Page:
If you cut one by hand, it will be extremely variable in pitch (at least for "real" purposes).

So you make a matching female thread in a long section, and run it back and forth with lapping compound, lapping them together. eventually you get an average thread of "some" arbitrary pitch. But it will be as accurately even as your lapping job made it.

Lapping assumes your initial cut thread is not too bad....

By measuring that pitch, you can determine what gearing is required to cut a pitch that you DO want. You can repeat the lapping process on the new thread to get an even better thread, which again you must measure the pitch of, and gear to develop an even more accurate pitch to be cut.

That can be developed to any degree wanted, and is somewhat similar to lapping 3 stones to get a flat surface plate, except that with only one dimension at stake, you don't need 3 pieces..

Baz
02-24-2015, 02:38 PM
I'm not sure about the lapping as above but the follower nut for the second generation mus tnot be a long one or it just 'rides the peaks'. I read somewhere how two or more short nuts are used and linked by levers to produce the average.

Paul Alciatore
02-24-2015, 03:20 PM
I think an important point here is that it is not just:

the technique for producing the first screw,

the long nut,

the lapping,

the multiple generations of screws,

using two screws with one reversed in direction,

or any other individual technique.

It is a combination of all or many of the above AND they must be combined in a proper and well thought out sequence to insure that the errors will be reduced and not increased. You must consider all forms of errors that each process can reduce and which ones it will not reduce and may even increase.

And, if you are making the first lead screw, you will not have any independent way of checking your results. This is not a job for a novice.

J Tiers
02-24-2015, 08:59 PM
That's true, bad technique = bad result.

The idea is to make a leadscrew first which which may be of any actual pitch but is very accurately that SAME pitch everywhere. By appropriate gearing that very accurate pitch screw can be used to make an accurate SPECIFIC pitch.

As for the long nut vs 2 short ones, it may differ as to whether you are averaging the pitch on a single reference screw, OR if you are trying to lap a screw to even out the pitch. Two nuts at a distance is effectively a long one, but has less area in contact.

When trying to even out the pitch, touching on peaks is likely what you want, as they will be worn down first.... much like scraping a surface to make it flat, you are trying to "flatten a helix" to make a PERFECT helix without bumps.

MachineMan384
02-24-2015, 10:08 PM
And, if you are making the first lead screw, you will not have any independent way of checking your results. This is not a job for a novice.

Yes, making a lead screw from scratch isn't something I would attempt as a starter project, I just nonetheless would like to do it someday in the future when I have some skills built up.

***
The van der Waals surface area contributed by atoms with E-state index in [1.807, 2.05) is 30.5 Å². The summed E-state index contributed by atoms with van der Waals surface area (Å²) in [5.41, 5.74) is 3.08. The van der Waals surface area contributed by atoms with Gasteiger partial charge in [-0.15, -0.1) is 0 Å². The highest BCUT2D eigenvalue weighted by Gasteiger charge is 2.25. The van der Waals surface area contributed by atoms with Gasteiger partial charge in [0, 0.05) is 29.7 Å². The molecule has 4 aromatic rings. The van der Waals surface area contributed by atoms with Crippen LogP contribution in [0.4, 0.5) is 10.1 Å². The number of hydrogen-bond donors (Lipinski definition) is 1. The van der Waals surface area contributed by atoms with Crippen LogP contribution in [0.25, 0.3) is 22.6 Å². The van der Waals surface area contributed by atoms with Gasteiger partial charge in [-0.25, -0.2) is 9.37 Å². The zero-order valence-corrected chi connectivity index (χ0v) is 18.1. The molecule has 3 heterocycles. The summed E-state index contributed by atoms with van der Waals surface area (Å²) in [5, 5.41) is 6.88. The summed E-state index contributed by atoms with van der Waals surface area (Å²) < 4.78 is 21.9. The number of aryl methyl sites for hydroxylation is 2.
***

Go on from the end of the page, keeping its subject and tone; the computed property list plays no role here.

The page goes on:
J Tiers
02-25-2015, 08:36 AM
And, if you are making the first lead screw, you will not have any independent way of checking your results. This is not a job for a novice.

Actually, you WILL have such a way..

You can measure the pitch with micrometer, gage blocks, etc. Directly over the threads, or by measuring the advance of a nut, which is the usual way.

You can measure the various diameters the same way, OD (major diameter), minor diameter, pitch diameter. Angle of the threads etc can also be measured.

It's a physical object, and so can be accurately measured like any other object. Unless of course, you are suggesting that the task is to re-create the first micrometer with no other similar tools available.

camdigger
02-25-2015, 12:26 PM
The easiest way would be to use a multi point "chaser" on what is essentially a wood workers tool rest. I can only imagine how much practice it would take, but multiple passes should give a similar class of thread as rolled threaded rod.

The some kind of wire wrap or similar feed nut or even a nut of soft, easily cut material like brass or aluminum tapped using a short segment of the threaded rod.

The Gingery machine tools used common hardware store threaded rod for all feed and lead screws.

My 0.02TL

oldtiffie
02-25-2015, 06:43 PM
This thread pretty well infers that both the matching lead-screw and nut will both be made from a "billet".

https://www.google.com.au/?gws_rd=ssl#q=making+a+lathe+lead-screw

It pretty well comes under the heading of "self flagellation" ("scraping" too) for me so I would not even consider starting.

http://en.wikipedia.org/wiki/Self-flagellation

https://www.google.com.au/?gws_rd=ssl#q=self+flagellation

MachineMan384
02-25-2015, 08:04 PM
The Gingery machine tools used common hardware store threaded rod for all feed and lead screws.

My 0.02TL

So the Gingery machine tools require some things from the hardware store or can they be completely manufactured from scratch? I was under the impression that the Gingery machine tools essentially could be made form just a pile of raw metal and wood...? I suppose though one could make their own feed and lead screws if willing to take the time.

Ironwoodsmith
02-25-2015, 08:49 PM
I can envision a set of pinch rollers geared to the lathe spindle and draw-feeding the carriage in a linear fashion using a flat bar or solid rod to accurately cut the feedscrew. It should produce a very accurate thread pitch with an existing lathe.What do you think?

oldtiffie
02-25-2015, 09:03 PM
Hello, new member here. I am just getting into metalworking trades as a hobby and preparing to undergo training to become a machinist at community college. I have a great interest in the history of technology and as such, the history of industry. I have David Gingery's ""Build Your Own Metalworking Shop From Scrap" and am acquiring books as I can on patternmaking and so forth. I hope to at some point in the future build the Gingery machine shop.